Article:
Cleidocranial Dysplasia (cleido = collar bone, + cranial = head, + dysplasia = abnormal forming), also known as Cleidocranial Dysostosis and Marie-Sainton Disease, is a condition characterized by defective development of the cranial bones and by the complete or partial absence of the collar bones (clavicles). Characteristics include:
- Delayed closure (ossification) of the space between the bones of the skull (fontanels)
- Premature closing of the coronal suture
- Protruding jaw (mandible) and protruding brow bone (frontal bossing)
- Wide nasal bridge due to increased space between the eyes (hypertelorism)
- High arched palate or possible cleft palate
- Short stature
- Scoliosis of the spine
Why did this happen?
There is no link between anything the mother did or did not do while she was pregnant and the occurrence of Cleidocranial Dysplasia.
It is transmitted as an autosomal dominant trait. CCD is caused by mutation in the RunX2 gene on Chromosome 6p21.
What are the symptoms and signs of cleidocranial dysplasia?
Signs and symptoms of cleidocranial dysplasia can vary widely in severity, even within the same family.
Individuals with cleidocranial dysplasia usually have underdeveloped or absent collarbones (clavicles). As a result, their shoulders are narrow and sloping, can be brought unusually close together in front of the body, and in some cases the shoulders can be made to meet in the middle of the body.
Delayed closing of the spaces between the bones of the skull (fontanels) is also characteristic of this condition. The fontanels usually close in early childhood, but may remain open into adulthood in people with this disorder.
Affected individuals may be 3 to 6 inches shorter than other members of their family, and may have:
- short, tapered fingers and broad thumbs;
- short forearms;
- flat feet;
- knock knees; and
- an abnormal curvature of the spine (scoliosis).
Characteristic facial features may include:
- a wide, short skull (brachycephaly);
- a prominent forehead;
- wide-set eyes (hypertelorism); a
- flat nose; and a
- small upper jaw.
Individuals with cleidocranial dysplasia may have decreased bone density (osteopenia) and may develop osteoporosis, a condition that makes bones progressively more brittle and prone to fracture, at a relatively early age.
Women with cleidocranial dysplasia have an increased risk of requiring a cesarean section when delivering a baby, due to a narrow pelvis preventing passage of the infant’s head.
Dental abnormalities seen in cleidocranial dysplasia may include:
- delayed loss of the primary (baby) teeth;
- delayed appearance of the secondary (adult) teeth;
- unusually shaped, peg-like teeth;
- misalignment of the teeth and jaws (malocclusion); and
- extra teeth, sometimes accompanied by cysts in the gums.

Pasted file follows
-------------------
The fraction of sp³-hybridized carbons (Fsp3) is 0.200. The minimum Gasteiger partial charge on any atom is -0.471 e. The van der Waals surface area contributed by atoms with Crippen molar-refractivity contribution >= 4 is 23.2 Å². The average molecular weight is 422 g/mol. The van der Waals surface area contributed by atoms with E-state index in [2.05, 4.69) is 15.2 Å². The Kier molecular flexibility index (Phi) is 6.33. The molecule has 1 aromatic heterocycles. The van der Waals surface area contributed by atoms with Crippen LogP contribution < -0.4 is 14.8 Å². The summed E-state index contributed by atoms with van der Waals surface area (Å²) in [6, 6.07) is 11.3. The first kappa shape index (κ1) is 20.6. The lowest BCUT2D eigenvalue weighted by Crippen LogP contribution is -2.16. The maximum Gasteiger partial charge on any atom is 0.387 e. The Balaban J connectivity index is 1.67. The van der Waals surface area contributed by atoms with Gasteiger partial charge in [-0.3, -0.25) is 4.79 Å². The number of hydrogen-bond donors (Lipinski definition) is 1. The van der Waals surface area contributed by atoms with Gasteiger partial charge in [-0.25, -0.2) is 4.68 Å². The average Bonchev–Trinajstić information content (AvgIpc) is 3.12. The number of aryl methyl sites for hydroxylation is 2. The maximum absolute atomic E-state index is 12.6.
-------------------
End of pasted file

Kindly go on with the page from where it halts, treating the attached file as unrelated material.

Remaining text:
In addition to skeletal and dental abnormalities, people with cleidocranial dysplasia may have hearing loss and be prone to sinus and ear infections.
Some young children with this condition are mildly delayed in the development of motor skills such as crawling and walking, but intelligence is unaffected.
Will this happen to children I have in the future?
If both parents are unaffected, it is called a spontaneous genetic mutation and the chances of having another child with it are very small.
If one parent is affected, it is called an inherited genetic mutation and there is a 50% chance that a child will have it.
Of all the cases of Cleidocranial Dysplasia, one-third are spontaneous and two-thirds are genetic.
What kinds of problems could my child have?
In addition to the physical characteristics common to Cleidocranial Dysplasia, your child may have the following problems:
- Dental abnormalities – failure to lose the baby teeth (deciduous) at the expected time; slow eruption of secondary teeth; extra teeth; delayed or absent formation of teeth
- Ability to touch the shoulders together in front of the body
- Wide pelvic bone
- Loose joints
- Hearing loss and/or frequent infections
How common is cleidocranial dysplasia?
Cleidocranial dysplasia occurs in approximately 1 per million individuals worldwide.
How do people inherit cleidocranial dysplasia?
This condition is inherited in an autosomal dominant pattern, which means one copy of the altered gene in each cell is sufficient to cause the disorder.
In some cases, an affected person inherits the mutation from one affected parent.
Other cases may result from new mutations in the gene. These cases occur in people with no history of the disorder in their family.
Will my child need surgery?
Due to the fact that the dental problems are the most significant complications, appropriate dental/orthodontic work is vital. Some of the suggested treatment options include the following:
- Apply dentures over the unerupted teeth
- Teeth removal as they erupt, because very little bone structure would be left if the supernumerary, impacted, and unerupted teeth were all extracted at once
- Some doctors suggest that the removal of primary or supernumerary teeth does not promote eruption of unerupted permanent teeth. In addition, permanent teeth may be difficult to extract due to malformed roots.
Where can I find information about treatment for cleidocranial dysplasia?
These resources address the management of cleidocranial dysplasia and may include treatment providers.